By LIZ BYRON. “So, what’s the play about?” a friend casually asked me, when I told her I’d seen Mixed Blood Theatre‘s production of HIR. It took me a moment to compose an answer for her, because this play is just so full of story that I didn’t even know where to start. It’s about gender identity and sexuality and acceptance, about domestic abuse and caring for adult dependents.. it’s also about drug abuse, young veterans, the American middle class, and the invisible bonds that we call “family”.

 Dustin Bronson, Sally Wingert, John Paul Gamoke, Jay Eisenberg. Photo by Rich Ryan.

Dustin Bronson, Sally Wingert, John Paul Gamoke, Jay Eisenberg. Photo by Rich Ryan.

That’s a lot of ground to cover in 105 minutes (including an intermission), but Taylor Mac‘s script winds all these elements together into one rapid but cohesive piece that tells the story of a four-member family struggling to deal with some major changes in all of their lives. Oldest child Isaac (Dustin Bronsonhas just returned from his deployment to the Middle East, to find his house and family very much changed since he last saw them: his little sister Maxine is now his sibling Max (Jay Eisenberg), who has taken on the pronouns “ze” and “hir” (ze instead of he/she, hir instead of him/her) and doesn’t specify hir new gender identity. Max and Isaac’s father Arnold (John Paul Gamoke) has suffered a stroke, rendering him speechless and mentally impaired, while their mother Paige (Sally Wingert) has adjusted by adopting a new philosophy on life that includes abandoning all housework and cooking.

It might be a little too much to handle in one go, if there weren’t so many wonderful, snappy lines that allow some laughter in as we revel in the pure absurdity of this world we live in. But for every burst of laughter, there is a moment of tension, which is a tricky balance to strike, and I have to admire both Taylor Mac‘s script and Niegel Smith‘s directing for managing to find that balance — although I was perplexed when the audience burst into laughter at their first sight of Arnold, dressed in a sheer nightgown and an adult diaper, face painted like a clown; I thought, ‘What has lead that poor man to such an undignified get-up?’ while everyone around me laughed hysterically.

This is a great show to see before heading out for drinks/food and discussion; the show is full of ambiguity, leaving lots up to the audience to interpret. The characters verge on being their own caricatures at times, they’re so loud and over-the-top, but there are some very, very real aspects to them. As in real life, there aren’t any clear “good guys” or “bad guys” here. The sympathy we feel for Arnold in his helpless, confused state is blurred by our knowledge of the ill deeds he did before his stroke. We understand Isaac’s distress at returning to a home and family in shambles, but on the other hand, he’s made some pretty serious mistakes of his own, and he does make excessively harsh judgments regarding his mother. We can judge Paige for treating her incapacitated husband so poorly, but we can also rejoice in the satisfaction of taking revenge.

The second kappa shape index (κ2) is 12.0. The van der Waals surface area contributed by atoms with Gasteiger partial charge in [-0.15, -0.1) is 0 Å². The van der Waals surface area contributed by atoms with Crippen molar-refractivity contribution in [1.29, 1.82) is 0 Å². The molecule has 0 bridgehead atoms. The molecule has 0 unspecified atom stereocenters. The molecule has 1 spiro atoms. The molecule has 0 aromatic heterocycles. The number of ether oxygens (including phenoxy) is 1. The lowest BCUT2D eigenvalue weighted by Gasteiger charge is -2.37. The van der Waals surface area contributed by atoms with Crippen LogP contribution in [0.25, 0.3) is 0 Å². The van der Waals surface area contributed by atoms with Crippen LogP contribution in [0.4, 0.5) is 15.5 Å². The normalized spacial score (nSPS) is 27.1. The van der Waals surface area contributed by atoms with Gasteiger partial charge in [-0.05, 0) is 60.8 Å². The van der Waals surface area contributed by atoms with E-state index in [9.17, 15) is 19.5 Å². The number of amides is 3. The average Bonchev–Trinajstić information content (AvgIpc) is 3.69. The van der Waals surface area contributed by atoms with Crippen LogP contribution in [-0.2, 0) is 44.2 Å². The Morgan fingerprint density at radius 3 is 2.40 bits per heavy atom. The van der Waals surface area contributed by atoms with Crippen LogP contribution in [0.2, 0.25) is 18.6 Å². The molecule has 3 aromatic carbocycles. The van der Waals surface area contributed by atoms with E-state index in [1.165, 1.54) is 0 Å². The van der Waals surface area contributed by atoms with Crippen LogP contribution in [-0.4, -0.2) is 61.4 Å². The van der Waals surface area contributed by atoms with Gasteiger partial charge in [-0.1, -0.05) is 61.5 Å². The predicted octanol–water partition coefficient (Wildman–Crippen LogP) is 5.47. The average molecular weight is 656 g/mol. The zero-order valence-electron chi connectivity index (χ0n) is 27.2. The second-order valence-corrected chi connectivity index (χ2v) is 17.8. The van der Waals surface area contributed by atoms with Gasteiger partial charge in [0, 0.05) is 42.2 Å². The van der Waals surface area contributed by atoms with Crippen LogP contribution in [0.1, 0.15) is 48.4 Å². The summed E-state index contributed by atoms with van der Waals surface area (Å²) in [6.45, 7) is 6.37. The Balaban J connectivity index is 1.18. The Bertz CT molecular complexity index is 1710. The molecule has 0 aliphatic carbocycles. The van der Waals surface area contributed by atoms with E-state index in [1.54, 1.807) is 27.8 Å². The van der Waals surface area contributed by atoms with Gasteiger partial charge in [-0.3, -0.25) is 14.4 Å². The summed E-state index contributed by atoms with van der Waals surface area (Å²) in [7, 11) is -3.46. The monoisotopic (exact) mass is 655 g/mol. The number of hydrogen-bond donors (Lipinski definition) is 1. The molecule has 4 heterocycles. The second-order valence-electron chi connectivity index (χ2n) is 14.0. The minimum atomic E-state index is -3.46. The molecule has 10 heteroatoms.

The impact of the story would be impressive on its own, but the experience is made particularly visceral by the setting. Joseph Stanley‘s set, filled (filled!) with props by Abbee Warmboe has to be seen to really be believed, but when the curtain goes up on the first act, the entire audience gasped at the sight before their eyes: a suburban home hit by what can only be described as a tornado of filth. Clothes, dishes, garbage, and food are strewn everywhere. Watching the characters pick their way around — or through — the mess brings the reality of this family’s dysfunction home.

In all, HIR is a hard-hitting play that has a lot of questions to raise about a lot of different issues. It’s not an easy, relaxing show to experience, but it offers a lot of excellent food for thought, and a clever script delivered by an excellent cast.

As an aside to my review of this show in particular, I want to add this: I continue to be impressed by Mixed Blood Theatre for a number of reasons. Their dedication to creating accessibility, for one; their Radical Hospitality program, offering free tickets to anyone who needs them, and in addition to having shows with audio description and ASL interpreting, this performance is also close-captioned on stage via projector. They also have post-show discussions after their performances, including several “salons” with specific topics, AND, they encourage “social media fans” to sit in the back row of the theatre to live Tweet any performance.

HIR by Taylor Mac, runs February 27-March 22, 2015 at the Mixed Blood Theatre, 1501 S 4th St, Minneapolis, MN. Tickets $0-20 at (612) 338-6131 or http://www.mixedblood.com/boxoffice ; tickets can also be bought at the door on a first-come, first-served basis.

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